3 Ways to Tap Into Your Customers' Network
The essence of business is connecting with customers. At Avondale, we connect with our customers by creating long-term partnerships in lieu of pitching projects. Apple connects with its customers by creating great devices and building a supporting network (iTunes) for its customers that captures ridiculous value. Caterpillar connects with customers through a powerful rugged brand coupled with a dealer network that has exclusive rights to sell CAT equipment in a given geography.
Apple and Caterpillar offer three important lessons for any business looking to tap into a network of customers-regardless of whether they are a set of like-minded consumers, a network of dealers, or members of a small community.
1. Seek true customer input
Your customers want you to succeed...especially when they can benefit as well. So reach out to your customers for their input.
Forming an advisory board composed of key potential customers is a good place to start. Seek first- and second-degree connections to ensure you are getting real feedback and advice.
An advisory board gives you the benefit of true, unfiltered feedback plus the opportunity to earn a public endorsement from an "insider" down the road. Your advisory board members get the chance to influence the direction of a product they are likely to use and the opportunity to connect with others in their network.
Whether your customer group is environmentally-minded consumers or Caterpillar dealers from around the globe, there's great value in customers networking and working together to create a solution.
2. Offer an initial incentive
As a business looking to enter into a group of networked customers, it's critical to earn sufficient market share to take advantage of the network effect.
First, figure out what's needed to really expand your product in the network. Do you need early adopters to capture a network effect? Do you need the support of a few key influencers? Can you partner with a known brand in your customer's existing ecosystem?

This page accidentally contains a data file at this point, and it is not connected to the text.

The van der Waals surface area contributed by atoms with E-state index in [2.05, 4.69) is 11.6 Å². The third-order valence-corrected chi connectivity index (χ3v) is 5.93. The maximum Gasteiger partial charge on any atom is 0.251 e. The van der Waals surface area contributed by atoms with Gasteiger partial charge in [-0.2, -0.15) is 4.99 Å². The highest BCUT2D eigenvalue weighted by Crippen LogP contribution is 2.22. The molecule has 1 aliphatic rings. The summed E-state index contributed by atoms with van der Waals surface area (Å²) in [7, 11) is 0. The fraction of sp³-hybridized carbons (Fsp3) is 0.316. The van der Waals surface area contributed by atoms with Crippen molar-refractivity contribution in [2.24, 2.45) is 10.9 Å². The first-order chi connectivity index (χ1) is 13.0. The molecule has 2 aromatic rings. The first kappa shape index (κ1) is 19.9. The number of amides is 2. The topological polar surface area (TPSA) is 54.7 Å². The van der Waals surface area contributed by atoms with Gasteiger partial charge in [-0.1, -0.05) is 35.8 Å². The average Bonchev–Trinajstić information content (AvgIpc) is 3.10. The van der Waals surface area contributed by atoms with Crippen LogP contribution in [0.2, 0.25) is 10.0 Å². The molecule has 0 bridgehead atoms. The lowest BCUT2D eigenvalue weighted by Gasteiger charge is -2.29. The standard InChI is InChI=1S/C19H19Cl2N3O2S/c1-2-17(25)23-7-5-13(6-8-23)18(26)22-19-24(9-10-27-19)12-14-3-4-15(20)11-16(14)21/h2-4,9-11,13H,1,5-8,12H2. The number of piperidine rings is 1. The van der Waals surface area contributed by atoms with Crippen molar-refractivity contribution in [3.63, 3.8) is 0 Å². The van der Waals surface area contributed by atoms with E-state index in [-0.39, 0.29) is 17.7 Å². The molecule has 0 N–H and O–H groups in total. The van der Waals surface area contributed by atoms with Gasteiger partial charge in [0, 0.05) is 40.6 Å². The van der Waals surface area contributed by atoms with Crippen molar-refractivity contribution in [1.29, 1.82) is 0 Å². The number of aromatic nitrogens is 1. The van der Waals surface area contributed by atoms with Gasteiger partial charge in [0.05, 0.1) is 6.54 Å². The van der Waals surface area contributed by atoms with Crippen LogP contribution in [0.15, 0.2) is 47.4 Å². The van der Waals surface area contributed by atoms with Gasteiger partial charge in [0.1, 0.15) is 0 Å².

Think holistically about the value of your initial customers and seek ways to entice customers to commit to your product. A special offer for your advisory board or other key influencers is likely to help you get the "street cred" needed to achieve sufficient market share in the inner-circle of customers. An early adopter discount for customers linked with an endorsement to others potential customers delivers the much ballyhooed win-win.
3. Communicate using network terms
Be sure to truly understand the culture and terminology of your customer group before launching your marketing efforts. Find allies in the network and work together to craft the right message to the networked customers.
Using quotes and imagery from people and organizations inside the network carries a lot more weight than do claims from an outsider. This can be as simple as a coffee shop creating a product that includes the name of a local legend.
For situations where the network may initially be unclear about your product's value, partner with organizations inside the network and have these insiders communicate the value of your product to the network. Customers get exposure as a leader amongst their peers and your product gets the exposure needed to earn strong market share. Did we hear win-win again?
It's not easy to move into a new customer network, but with a strong product and a strategic approach based on partnership, you can make it happen. After all, life at Apple and Caterpillar isn't so bad - share prices have increased 392% and 208%, respectively, over the last three years.
Let us know how you've used your customers' social and business network to drive business. Send us an email at firstname.lastname@example.org.
Avondale Vice President Brad Hoos contributed to this article.
KARL STARK AND BILL STEWART | Columnist | Co-founders, Avondale
Karl Stark and Bill Stewart are managing directors and co-founders of Avondale, a strategic advisory firm focused on growing companies. Avondale, based in Chicago, is a high-growth company itself and is a two-time Inc. 500 honoree.